By Joe Stork
"The Struggle for Iraqi Oil" (pp. l02-108).
Even before the revolution in Iraq in July 1958, there were many areas of conflict between the government and the Iraq Petroleum Company consortium that controlled the country's entire actual and potential resource base. The initial conflicts in Iraq (as in the other producer countries) centered around the cost accounting practices of the company in calculating the profits to be shred with the government. Kassem's 1958 revolution temporarily interrupted contacts between the government and company representatives as Kassem hastened to assure the United States and Britain that the new regime would not nationalize the oil fields. In 1959 and 1960, the posted price reductions (referred to earlier) added another dimension to the conflict. The ability of the governments of Iran and even Saudi Arabia to enter into new and better deals with the companies through joint ventures on territory not under concession accentuated the fact that in Iraq the IPC group controlled virtually the whole country, thus leaving no areas on which new agreements might be made.
With the new regime in power, negotiations between IPC and the government resumed in 1959. One of the prime targets for the regime was IPC's relinquishment of 60 percent of its total concession area so that new joint-venture deals might be worked out. Other demands including a doubling of output and the construction of refineries in Iraq. The companies agreed in principle to doubling output "depending on market conditions," They also made it clear that they would not set up refinery installations in Iraq, nor relinquish anywhere near the entire 60 percent of the concession territory demanded by the government. They also denied the government any significant role in choosing the areas to be relinquished.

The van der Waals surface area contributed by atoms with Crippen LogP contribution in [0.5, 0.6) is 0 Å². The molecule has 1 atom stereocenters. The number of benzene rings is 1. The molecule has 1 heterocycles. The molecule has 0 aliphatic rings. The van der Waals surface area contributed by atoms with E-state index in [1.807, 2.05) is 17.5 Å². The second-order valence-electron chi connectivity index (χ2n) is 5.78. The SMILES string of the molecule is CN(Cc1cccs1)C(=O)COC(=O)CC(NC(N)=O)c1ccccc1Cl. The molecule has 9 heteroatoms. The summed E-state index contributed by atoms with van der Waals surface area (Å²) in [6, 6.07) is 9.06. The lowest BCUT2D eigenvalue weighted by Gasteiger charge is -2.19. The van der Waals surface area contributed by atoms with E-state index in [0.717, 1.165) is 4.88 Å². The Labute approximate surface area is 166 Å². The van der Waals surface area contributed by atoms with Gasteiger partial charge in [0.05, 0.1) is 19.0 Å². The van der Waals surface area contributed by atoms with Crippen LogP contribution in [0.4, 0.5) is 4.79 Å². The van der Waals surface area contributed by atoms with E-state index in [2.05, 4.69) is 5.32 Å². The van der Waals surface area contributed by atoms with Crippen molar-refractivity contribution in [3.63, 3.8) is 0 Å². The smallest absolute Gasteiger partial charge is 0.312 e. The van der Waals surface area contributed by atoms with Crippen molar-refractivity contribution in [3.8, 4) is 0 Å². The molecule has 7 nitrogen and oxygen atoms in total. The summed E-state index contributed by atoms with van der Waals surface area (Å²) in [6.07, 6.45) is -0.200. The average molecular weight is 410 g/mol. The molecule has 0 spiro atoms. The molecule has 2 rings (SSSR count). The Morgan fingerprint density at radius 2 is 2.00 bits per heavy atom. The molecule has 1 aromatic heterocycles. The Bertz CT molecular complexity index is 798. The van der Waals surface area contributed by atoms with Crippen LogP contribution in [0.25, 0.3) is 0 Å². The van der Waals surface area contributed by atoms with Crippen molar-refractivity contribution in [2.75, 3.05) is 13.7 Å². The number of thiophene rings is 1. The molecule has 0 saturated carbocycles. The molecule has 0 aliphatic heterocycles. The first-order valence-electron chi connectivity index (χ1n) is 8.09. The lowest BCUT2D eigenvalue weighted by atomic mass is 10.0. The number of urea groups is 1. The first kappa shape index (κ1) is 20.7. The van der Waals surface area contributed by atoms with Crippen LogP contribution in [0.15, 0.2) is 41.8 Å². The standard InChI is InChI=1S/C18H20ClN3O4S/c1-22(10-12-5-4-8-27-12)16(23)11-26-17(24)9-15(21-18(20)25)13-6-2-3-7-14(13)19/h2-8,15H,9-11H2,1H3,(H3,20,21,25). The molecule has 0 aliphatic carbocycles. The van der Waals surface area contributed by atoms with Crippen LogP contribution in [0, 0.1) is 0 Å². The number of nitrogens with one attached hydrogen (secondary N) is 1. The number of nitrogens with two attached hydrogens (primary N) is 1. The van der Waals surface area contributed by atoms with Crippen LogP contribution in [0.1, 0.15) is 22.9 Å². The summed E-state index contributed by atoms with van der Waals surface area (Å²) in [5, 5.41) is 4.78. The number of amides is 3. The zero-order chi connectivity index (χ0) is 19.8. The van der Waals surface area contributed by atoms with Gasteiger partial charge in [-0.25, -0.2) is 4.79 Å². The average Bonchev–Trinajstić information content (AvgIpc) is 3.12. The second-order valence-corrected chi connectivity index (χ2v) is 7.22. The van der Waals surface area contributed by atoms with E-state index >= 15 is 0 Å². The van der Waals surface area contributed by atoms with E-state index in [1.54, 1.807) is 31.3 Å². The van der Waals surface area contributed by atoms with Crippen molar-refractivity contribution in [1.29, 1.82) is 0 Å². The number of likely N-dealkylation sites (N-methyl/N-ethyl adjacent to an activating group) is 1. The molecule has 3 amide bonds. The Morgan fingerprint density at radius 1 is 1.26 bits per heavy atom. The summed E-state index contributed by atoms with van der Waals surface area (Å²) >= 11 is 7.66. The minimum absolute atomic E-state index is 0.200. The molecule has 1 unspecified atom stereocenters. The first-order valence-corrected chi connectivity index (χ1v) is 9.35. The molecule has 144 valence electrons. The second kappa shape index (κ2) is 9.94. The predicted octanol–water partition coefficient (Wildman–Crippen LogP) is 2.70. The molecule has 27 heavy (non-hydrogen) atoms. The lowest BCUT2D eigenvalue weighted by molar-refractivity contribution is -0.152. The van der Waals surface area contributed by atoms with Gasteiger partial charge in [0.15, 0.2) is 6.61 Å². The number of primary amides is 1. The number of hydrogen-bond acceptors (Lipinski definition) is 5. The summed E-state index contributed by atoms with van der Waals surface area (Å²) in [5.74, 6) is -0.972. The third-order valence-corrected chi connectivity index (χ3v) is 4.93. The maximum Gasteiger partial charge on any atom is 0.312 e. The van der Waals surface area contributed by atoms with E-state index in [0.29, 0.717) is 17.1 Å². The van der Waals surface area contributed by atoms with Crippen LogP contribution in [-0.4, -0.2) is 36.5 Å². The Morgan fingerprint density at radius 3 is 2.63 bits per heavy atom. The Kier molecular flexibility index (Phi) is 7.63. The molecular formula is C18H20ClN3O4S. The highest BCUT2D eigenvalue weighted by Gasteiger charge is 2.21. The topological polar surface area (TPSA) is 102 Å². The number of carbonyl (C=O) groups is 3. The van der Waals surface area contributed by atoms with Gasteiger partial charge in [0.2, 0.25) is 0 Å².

Before negotiations between IPC and Iraq resumed in the summer of 1960, another conflict emerged: a dispute over the government's attempt to raise cargo dues in the port of Basra. After undertaking a comparative study of port dues in Kuwait, SaudiArabia, Bahrein and Iran, the port authority announced an increase from 23.4 fils to 280 fils per ton for oil and other cargoes. The 23.4 fils rate had been set by an agreement in 1955 between the oil company and the Port Administration (run by British personnel), and ratified by a British-dominated cabinet under Nuri as-Said. IPC's response was to halt production from one field and curtail production in another. It rationalized its decision on economic grounds, asserting that higher costs made Basra oil noncompetitive. Since the oil industry has never based production decisions on the logic of competitive pricing, this meant that the international companies which owned IPC would simply turn to cheaper sources of supply in countries where their profits would be greater. This was 1960. The next month came the second posted price cuts. The government went into the August negotiations with a set of far-reaching demands, oil and new, which they were more than ever determined to achieve. Among them was the demand that the government be given 20 percent participation in ownership of IPC and a position in the executive directorship of the company. Both of these provisions had actually been written into the old concessions but were circumvented by the companies' tactic of maintaining the IPC as a private rather than public corporation.